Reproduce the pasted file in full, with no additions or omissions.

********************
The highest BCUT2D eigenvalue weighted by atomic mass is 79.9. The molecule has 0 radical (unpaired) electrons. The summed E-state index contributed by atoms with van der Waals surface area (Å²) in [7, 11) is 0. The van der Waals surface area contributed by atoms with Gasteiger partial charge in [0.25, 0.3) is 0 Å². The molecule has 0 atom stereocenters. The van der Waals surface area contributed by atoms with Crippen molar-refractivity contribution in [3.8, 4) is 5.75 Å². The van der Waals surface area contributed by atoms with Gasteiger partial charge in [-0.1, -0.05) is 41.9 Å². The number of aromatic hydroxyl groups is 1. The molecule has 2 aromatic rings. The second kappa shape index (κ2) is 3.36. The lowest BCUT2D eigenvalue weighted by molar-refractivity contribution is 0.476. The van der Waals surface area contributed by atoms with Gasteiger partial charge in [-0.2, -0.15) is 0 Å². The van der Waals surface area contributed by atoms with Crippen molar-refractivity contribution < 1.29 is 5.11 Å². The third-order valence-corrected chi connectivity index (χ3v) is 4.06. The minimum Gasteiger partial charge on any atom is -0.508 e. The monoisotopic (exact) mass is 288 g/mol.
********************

The highest BCUT2D eigenvalue weighted by atomic mass is 79.9. The molecule has 0 radical (unpaired) electrons. The summed E-state index contributed by atoms with van der Waals surface area (Å²) in [7, 11) is 0. The van der Waals surface area contributed by atoms with Gasteiger partial charge in [0.25, 0.3) is 0 Å². The molecule has 0 atom stereocenters. The van der Waals surface area contributed by atoms with Crippen molar-refractivity contribution in [3.8, 4) is 5.75 Å². The van der Waals surface area contributed by atoms with Gasteiger partial charge in [-0.1, -0.05) is 41.9 Å². The number of aromatic hydroxyl groups is 1. The molecule has 2 aromatic rings. The second kappa shape index (κ2) is 3.36. The lowest BCUT2D eigenvalue weighted by molar-refractivity contribution is 0.476. The van der Waals surface area contributed by atoms with Gasteiger partial charge in [-0.2, -0.15) is 0 Å². The van der Waals surface area contributed by atoms with Crippen molar-refractivity contribution < 1.29 is 5.11 Å². The third-order valence-corrected chi connectivity index (χ3v) is 4.06. The minimum Gasteiger partial charge on any atom is -0.508 e. The monoisotopic (exact) mass is 288 g/mol.